Situation: You have straight tap water, unfiltered.

Solution: You need chemical free water with less minerals in it.

1st place: Purchase a filtering system for one of your water faucets sources that removes Chlorine, Fluoride and other chemicals. In most places, especially near mountains, municipal water has good TDS for brewing. You just need to take out the chemicals that cause flavor.

2nd place: Reverse Osmosis water jugs (often called "purified water") from the store + Third wave water powder. This will provide chemical free, mineral balanced water for brewing.

3rd place: 1 gallon spring water jugs from the store.

Bonus Solutions: 

Brita Filter: Though each Brita varies in what it filters, in general they are good for producing brewing water. The reason is that they filter out Chlorine across the board, take out heavy metals, and leave the three golden minerals we are looking for extraction. So over all I would say it's a pretty good solution for the price.

Berkey Filter: Berkey filters are an awesome solution if you have the funds to get your hands on one. They are truly a great system. They filter out all types of heavy metals, chemicals and other contaminants from tap water. However, they leave the minerals in the water that are oh so precious to our bodies and our brewing water. If you are dissatisfied with your tap water or you are drinking reverse osmosis water, I would say this is actually one of the better solutions.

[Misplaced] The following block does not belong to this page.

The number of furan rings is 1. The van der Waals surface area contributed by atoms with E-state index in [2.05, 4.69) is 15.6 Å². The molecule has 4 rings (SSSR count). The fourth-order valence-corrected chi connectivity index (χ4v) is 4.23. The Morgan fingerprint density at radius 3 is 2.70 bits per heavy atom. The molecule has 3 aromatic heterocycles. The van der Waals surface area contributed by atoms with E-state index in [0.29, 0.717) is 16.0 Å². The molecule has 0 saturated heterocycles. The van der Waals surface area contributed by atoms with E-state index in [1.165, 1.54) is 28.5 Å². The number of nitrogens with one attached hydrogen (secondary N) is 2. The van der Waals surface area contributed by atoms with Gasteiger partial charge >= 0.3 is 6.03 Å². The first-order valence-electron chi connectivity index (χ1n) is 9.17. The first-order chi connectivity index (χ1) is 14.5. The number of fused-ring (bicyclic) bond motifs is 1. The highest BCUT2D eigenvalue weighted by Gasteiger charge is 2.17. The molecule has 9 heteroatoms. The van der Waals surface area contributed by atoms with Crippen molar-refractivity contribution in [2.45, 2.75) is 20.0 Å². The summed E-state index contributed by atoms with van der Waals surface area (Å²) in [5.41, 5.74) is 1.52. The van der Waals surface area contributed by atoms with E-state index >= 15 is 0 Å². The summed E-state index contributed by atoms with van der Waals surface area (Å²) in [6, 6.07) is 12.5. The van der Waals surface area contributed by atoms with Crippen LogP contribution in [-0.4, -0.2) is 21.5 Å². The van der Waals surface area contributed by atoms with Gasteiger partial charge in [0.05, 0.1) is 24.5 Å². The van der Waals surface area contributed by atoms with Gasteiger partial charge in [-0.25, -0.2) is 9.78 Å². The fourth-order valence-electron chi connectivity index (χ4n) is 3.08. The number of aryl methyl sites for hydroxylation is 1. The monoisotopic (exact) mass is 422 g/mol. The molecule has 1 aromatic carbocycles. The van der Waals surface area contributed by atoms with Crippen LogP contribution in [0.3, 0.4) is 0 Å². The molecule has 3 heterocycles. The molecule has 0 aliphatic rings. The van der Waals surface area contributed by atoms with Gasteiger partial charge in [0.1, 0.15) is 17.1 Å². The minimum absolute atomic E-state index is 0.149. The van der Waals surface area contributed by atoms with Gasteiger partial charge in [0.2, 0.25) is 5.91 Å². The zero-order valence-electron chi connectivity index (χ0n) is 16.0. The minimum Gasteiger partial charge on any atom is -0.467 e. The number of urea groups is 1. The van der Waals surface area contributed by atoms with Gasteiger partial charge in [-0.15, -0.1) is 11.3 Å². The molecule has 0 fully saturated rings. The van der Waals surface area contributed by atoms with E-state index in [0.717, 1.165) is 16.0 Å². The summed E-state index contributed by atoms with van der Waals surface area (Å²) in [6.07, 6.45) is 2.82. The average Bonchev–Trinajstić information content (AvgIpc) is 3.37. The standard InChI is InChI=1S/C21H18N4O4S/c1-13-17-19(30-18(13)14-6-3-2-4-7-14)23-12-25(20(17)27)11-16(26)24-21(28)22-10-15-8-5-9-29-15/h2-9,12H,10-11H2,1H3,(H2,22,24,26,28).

If you made it this far. I commend you. Also, what's wrong with you? Not many people would read that much about water and coffee brewing science. Well, I know what's wrong with you. You're a coffee weirdo like the rest of us and we love you for it. What other coffee science subjects would you like to learn about? Has your brewing improved because of this article? 

 

Order some expertly roasted coffee to test your new TDS brew skills here:


http://ww.kahiroastingco.com

 


  • LIndsay Larsen on